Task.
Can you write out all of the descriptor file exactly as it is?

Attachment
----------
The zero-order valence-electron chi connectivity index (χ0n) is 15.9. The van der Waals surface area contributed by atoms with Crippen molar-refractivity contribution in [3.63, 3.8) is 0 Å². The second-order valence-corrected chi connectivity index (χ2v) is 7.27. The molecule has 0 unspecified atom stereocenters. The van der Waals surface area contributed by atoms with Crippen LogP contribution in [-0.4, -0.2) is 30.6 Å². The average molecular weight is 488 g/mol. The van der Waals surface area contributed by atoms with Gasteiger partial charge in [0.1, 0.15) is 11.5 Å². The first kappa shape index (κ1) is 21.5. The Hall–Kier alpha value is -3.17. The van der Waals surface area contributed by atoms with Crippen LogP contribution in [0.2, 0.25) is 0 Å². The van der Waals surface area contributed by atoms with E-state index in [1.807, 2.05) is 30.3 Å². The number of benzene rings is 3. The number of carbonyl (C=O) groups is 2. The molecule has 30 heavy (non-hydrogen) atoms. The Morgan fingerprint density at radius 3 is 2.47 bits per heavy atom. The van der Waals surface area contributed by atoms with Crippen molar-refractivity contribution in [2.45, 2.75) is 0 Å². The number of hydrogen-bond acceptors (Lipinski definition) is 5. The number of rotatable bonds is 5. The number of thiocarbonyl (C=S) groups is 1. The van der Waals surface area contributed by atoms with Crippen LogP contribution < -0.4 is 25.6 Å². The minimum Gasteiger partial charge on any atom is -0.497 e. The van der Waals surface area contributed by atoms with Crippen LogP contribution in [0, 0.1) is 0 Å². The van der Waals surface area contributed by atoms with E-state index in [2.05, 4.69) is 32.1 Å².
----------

The zero-order valence-electron chi connectivity index (χ0n) is 15.9. The van der Waals surface area contributed by atoms with Crippen molar-refractivity contribution in [3.63, 3.8) is 0 Å². The second-order valence-corrected chi connectivity index (χ2v) is 7.27. The molecule has 0 unspecified atom stereocenters. The van der Waals surface area contributed by atoms with Crippen LogP contribution in [-0.4, -0.2) is 30.6 Å². The average molecular weight is 488 g/mol. The van der Waals surface area contributed by atoms with Gasteiger partial charge in [0.1, 0.15) is 11.5 Å². The first kappa shape index (κ1) is 21.5. The Hall–Kier alpha value is -3.17. The van der Waals surface area contributed by atoms with Crippen LogP contribution in [0.2, 0.25) is 0 Å². The van der Waals surface area contributed by atoms with E-state index in [1.807, 2.05) is 30.3 Å². The number of benzene rings is 3. The number of carbonyl (C=O) groups is 2. The molecule has 30 heavy (non-hydrogen) atoms. The Morgan fingerprint density at radius 3 is 2.47 bits per heavy atom. The van der Waals surface area contributed by atoms with Crippen molar-refractivity contribution in [2.45, 2.75) is 0 Å². The number of hydrogen-bond acceptors (Lipinski definition) is 5. The number of rotatable bonds is 5. The number of thiocarbonyl (C=S) groups is 1. The van der Waals surface area contributed by atoms with Crippen LogP contribution < -0.4 is 25.6 Å². The minimum Gasteiger partial charge on any atom is -0.497 e. The van der Waals surface area contributed by atoms with Crippen LogP contribution in [0, 0.1) is 0 Å². The van der Waals surface area contributed by atoms with E-state index in [2.05, 4.69) is 32.1 Å².